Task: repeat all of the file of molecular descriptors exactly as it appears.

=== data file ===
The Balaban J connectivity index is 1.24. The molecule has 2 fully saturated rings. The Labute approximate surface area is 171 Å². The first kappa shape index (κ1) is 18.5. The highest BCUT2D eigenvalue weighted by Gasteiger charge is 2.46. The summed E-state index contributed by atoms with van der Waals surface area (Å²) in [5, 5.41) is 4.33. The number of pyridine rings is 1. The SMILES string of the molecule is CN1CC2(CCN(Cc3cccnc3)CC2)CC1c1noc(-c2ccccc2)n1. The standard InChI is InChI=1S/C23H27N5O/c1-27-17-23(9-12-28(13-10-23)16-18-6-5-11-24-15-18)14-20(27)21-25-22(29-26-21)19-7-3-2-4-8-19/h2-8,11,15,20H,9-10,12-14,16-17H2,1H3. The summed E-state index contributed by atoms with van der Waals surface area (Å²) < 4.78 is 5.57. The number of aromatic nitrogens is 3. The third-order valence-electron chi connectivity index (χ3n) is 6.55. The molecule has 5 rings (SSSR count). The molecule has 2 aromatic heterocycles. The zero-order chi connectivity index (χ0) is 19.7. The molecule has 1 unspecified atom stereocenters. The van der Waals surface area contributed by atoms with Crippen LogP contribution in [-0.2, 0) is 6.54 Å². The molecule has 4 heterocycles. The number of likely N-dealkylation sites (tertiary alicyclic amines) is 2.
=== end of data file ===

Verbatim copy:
The Balaban J connectivity index is 1.24. The molecule has 2 fully saturated rings. The Labute approximate surface area is 171 Å². The first kappa shape index (κ1) is 18.5. The highest BCUT2D eigenvalue weighted by Gasteiger charge is 2.46. The summed E-state index contributed by atoms with van der Waals surface area (Å²) in [5, 5.41) is 4.33. The number of pyridine rings is 1. The SMILES string of the molecule is CN1CC2(CCN(Cc3cccnc3)CC2)CC1c1noc(-c2ccccc2)n1. The standard InChI is InChI=1S/C23H27N5O/c1-27-17-23(9-12-28(13-10-23)16-18-6-5-11-24-15-18)14-20(27)21-25-22(29-26-21)19-7-3-2-4-8-19/h2-8,11,15,20H,9-10,12-14,16-17H2,1H3. The summed E-state index contributed by atoms with van der Waals surface area (Å²) < 4.78 is 5.57. The number of aromatic nitrogens is 3. The third-order valence-electron chi connectivity index (χ3n) is 6.55. The molecule has 5 rings (SSSR count). The molecule has 2 aromatic heterocycles. The zero-order chi connectivity index (χ0) is 19.7. The molecule has 1 unspecified atom stereocenters. The van der Waals surface area contributed by atoms with Crippen LogP contribution in [-0.2, 0) is 6.54 Å². The molecule has 4 heterocycles. The number of likely N-dealkylation sites (tertiary alicyclic amines) is 2.